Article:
I guess I’ll try sweetening my tea or replacing some of it with milk or juice. I have been known to eat salt straight occasionally, as well.

          • Please look up the low oxalate diet – avoiding certain things like spinach and almonds make a difference with symptoms.

      • I don’t know if I’m in agreement on this. When I was doing my disastrous experimentation with RBTI, I didn’t drink much water and it definitely made me feel worse. And my temps plummeted during this time. Drinking my normal huge amount of water made me feel better again definitely.

        Going off the pill (pre-RBTI) made my temps rise, and since I started taking a supplement that boosted my immune system, I’ve felt much warmer, too. Ditto with drinking a lot of homemade bone broth (which is liquidy of course). I have never found liquids to correlate with body temp. Not eating enough can drop them, though.

        Reply
        • Oh and every symptom you list above (“cold hands and feet – but it could be any number of things. Fatigue, headaches, migraines, blurred vision, memory loss, brain fog, anxiety, pain… who knows?”) except the migraines and pain happened during the RBTI experimentation. Hypoglycemia I guess, but it lingered a lot longer, after I stopped, so I think it was more than that.

          Reply
  2. Heh, like everyone else, the drink-8-glasses-of-water-a-day people are ALSO trying to kill us!

    Reply
  3. In fact, she shared a story with me about how she went in with a body temperature WAY below normal and the nurse uttered one word… “PERFECT!!!”

    in regards to body temperature before hanging out on 180 I pretty much had disregarded the good old thermometer as an instrument to check in on metabolism due to typical medical observations being obsessed with fevers only. I never thought it would show up in people as being below normal and give an indication of metabolic function. I always just focused my training on a trainees personal perception of “heat” in their bodies and the sense of warmth all through the body being a sign of cellular activity with a goal of having it warm over every inch of the body. although this comes out to the same thing it definitely makes it idiot proof to check severe cases with a simple temp check via thermometer which most people have handy.

    Reply
  4. Matt,
    What does it mean if I tend to feel colder during the day, but always warm in the evening?
    If being warmer was better then the RBTI stuff is all wrong, the higher my salts and sugars the warmer I am. If the goal was to feel warm I would not drink any water and let my brix and salts go sky high.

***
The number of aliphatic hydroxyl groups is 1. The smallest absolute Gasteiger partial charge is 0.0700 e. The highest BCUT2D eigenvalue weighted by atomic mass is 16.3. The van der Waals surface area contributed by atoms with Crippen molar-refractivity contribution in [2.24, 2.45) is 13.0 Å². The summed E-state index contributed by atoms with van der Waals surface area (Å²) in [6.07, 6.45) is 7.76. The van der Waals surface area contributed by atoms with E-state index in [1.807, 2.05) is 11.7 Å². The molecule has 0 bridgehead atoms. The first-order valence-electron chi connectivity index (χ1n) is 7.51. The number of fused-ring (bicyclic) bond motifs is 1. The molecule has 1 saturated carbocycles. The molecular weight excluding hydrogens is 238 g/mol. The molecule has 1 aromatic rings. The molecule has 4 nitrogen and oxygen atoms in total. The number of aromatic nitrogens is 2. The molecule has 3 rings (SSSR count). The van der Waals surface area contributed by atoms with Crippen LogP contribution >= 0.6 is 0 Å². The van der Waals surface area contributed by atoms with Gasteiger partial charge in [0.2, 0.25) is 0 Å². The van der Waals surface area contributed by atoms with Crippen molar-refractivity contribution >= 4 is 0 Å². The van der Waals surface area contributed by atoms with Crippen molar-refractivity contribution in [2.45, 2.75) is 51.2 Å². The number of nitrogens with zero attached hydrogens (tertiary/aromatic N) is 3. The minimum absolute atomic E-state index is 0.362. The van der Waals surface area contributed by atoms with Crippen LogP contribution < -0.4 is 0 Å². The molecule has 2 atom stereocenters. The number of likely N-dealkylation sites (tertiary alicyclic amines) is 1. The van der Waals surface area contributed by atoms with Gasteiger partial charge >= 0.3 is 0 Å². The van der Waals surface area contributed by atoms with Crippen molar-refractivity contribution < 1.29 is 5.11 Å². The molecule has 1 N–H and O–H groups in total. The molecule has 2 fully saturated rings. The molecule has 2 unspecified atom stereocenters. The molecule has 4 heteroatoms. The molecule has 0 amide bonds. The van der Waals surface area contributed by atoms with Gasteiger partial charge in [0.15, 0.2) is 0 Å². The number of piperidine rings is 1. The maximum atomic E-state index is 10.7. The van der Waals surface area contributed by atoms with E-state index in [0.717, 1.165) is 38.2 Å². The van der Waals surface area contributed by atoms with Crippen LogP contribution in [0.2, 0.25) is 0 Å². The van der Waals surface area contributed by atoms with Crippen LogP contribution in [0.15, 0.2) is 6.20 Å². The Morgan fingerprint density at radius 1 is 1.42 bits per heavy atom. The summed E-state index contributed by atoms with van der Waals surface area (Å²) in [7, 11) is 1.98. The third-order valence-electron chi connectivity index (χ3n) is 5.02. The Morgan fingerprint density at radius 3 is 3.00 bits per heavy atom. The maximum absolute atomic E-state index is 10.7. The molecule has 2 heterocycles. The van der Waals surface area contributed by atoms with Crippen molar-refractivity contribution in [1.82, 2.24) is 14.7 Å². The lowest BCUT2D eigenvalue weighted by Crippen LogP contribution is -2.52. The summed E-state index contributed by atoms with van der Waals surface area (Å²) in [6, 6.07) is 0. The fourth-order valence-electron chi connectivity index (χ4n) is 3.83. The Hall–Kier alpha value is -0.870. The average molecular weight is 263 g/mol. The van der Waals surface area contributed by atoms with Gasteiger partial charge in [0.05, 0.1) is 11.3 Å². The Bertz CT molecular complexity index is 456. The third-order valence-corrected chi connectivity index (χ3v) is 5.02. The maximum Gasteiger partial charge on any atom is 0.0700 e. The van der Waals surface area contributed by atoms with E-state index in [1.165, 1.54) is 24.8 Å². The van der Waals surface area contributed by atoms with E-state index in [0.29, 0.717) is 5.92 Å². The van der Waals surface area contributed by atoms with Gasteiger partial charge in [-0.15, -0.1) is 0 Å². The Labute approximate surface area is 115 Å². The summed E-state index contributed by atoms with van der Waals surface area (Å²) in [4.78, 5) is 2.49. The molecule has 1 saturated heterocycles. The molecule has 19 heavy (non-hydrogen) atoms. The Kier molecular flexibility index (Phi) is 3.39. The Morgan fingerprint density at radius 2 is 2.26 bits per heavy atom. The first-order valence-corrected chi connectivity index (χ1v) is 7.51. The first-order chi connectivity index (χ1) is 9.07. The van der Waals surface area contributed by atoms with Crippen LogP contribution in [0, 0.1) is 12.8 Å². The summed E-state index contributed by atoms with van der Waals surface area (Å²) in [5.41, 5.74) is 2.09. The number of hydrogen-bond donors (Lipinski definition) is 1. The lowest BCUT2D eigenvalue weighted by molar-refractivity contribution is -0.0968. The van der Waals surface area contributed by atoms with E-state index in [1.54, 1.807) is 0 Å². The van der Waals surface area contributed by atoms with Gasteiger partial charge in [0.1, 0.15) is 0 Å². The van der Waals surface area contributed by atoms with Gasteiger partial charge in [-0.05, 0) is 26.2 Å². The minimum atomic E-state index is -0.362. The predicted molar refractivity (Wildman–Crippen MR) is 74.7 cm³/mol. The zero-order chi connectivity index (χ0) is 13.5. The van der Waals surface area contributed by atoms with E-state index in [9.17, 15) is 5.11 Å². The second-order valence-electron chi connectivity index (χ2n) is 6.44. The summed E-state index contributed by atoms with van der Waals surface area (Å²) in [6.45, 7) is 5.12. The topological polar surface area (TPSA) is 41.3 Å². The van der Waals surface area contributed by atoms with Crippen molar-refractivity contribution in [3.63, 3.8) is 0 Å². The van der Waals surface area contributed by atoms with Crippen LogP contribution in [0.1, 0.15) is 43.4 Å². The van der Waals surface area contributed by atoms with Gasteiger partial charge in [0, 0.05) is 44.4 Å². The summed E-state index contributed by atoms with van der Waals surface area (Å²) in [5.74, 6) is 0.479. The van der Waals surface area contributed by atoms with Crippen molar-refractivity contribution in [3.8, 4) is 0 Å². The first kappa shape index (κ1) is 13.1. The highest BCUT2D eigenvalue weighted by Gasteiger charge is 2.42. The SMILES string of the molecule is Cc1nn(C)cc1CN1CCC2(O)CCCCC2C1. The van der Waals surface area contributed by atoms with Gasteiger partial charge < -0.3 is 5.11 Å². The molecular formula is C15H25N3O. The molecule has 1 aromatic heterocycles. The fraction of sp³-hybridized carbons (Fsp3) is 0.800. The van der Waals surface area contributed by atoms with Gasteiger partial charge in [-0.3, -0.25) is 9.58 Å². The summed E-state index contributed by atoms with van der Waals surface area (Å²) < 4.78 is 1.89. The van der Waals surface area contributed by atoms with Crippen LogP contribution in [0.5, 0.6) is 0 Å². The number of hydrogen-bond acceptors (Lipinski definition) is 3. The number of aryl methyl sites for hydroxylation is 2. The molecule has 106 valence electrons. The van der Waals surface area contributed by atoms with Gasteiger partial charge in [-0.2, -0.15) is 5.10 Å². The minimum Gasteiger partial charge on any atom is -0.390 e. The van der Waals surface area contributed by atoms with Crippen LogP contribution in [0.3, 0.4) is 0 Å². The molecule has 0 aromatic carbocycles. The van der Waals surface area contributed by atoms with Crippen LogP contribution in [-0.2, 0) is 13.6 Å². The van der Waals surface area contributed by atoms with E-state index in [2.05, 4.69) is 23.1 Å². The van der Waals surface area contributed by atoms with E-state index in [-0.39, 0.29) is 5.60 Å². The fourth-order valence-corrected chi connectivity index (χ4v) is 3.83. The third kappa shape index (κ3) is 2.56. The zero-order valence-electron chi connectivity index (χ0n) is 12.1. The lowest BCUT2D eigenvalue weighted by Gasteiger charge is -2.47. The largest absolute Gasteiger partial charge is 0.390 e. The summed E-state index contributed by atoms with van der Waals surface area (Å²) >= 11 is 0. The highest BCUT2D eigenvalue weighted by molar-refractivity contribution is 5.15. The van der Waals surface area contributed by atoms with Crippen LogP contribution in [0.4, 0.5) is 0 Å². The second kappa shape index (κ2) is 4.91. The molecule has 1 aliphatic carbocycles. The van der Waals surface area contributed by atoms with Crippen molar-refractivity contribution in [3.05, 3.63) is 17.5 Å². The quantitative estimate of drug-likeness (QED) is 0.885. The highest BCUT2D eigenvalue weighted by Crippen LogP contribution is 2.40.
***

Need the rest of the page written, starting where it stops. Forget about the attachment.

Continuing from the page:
If I am in a colder room I will feel cold, turn the heating on an I will feel warm. Is it bad to feel cold? Or should a metabolism have enough fire to be warm whatever the weather?
    If I were to feel cold, go for a brisk walk then I will feel warm all while fasted. Is being warm the only goal, or has it got to come from within?

    What is your overall impression of RBTI looking back? I still reckon it was a supplement selling business.
    My main question at the moment, after testing everyone you tested, did anyone test out a stable 6.4 ph? It is beginning to make no sense. The body needs to keep blood ph stable, so dumps excess out in urine…. surely you would not want your ph to be a stable 6.4. If you eat a shed load of pork, urine ph plummets because the blood is dumping the waste, surely that is a good thing? If the ph did not budge would that not show a system that is not throwing off waste properly?

    Reply
    • Hi Lee, I will attempt to answer this.

      Our views are still evolving on RBTI. Do not forget Matt began exploring it initially because it was showing more efficacy than any other diet he investigated. That is still the case.

      I believe you are correct with your analysis on how the body handles pH. Blood pH cannot budge therefore saliva and urine pH must move to keep it in line. The point of RBTI is to heal a weakened system. Thus by offloading this pH balancing effort from the system, you allow it to focus more energy on healing.

      A relatively healthy system can handle perturbations in its biomarkers. A weakened system can not. The classic analogy here is the fish tank. A fish tank that is well maintained, has all its nutrients, and a good ecological cycle is well “buffered” from anything that would disturb its pH. A poorly maintained fish tank, on the other hand, will not be well “buffered” at all but will fluctuate wildly from things that should cause little or no disturbance.

      Carry this analogy back over to the body and we can see how influences that normally should have little or no effect could completely disrupt a weakened system’s attempts to heal. Far more energy is being spent on regulating biochemistry in a range that will allow healing than can go to the healing itself.

      The mineral supplements on RBTI, in my opinion, are some of the best out there. Min-Col is a multi-mineral formulated for maximum absorption regardless of the state of your digestive tract. And Algazim is iodine and other sea minerals provided in the form of frozen, dried Norwegien fjord kelp. RBTI is very careful and specific about the supplements it uses. And you don’t need to take them forever, or even purchase them from your practitioner. While working with Pippa I purchased most of my supplements from Challen’s website, but also did buy some of the vitamins from my local co-op for convenience’ sake, making sure to follow the RBTI recommendations.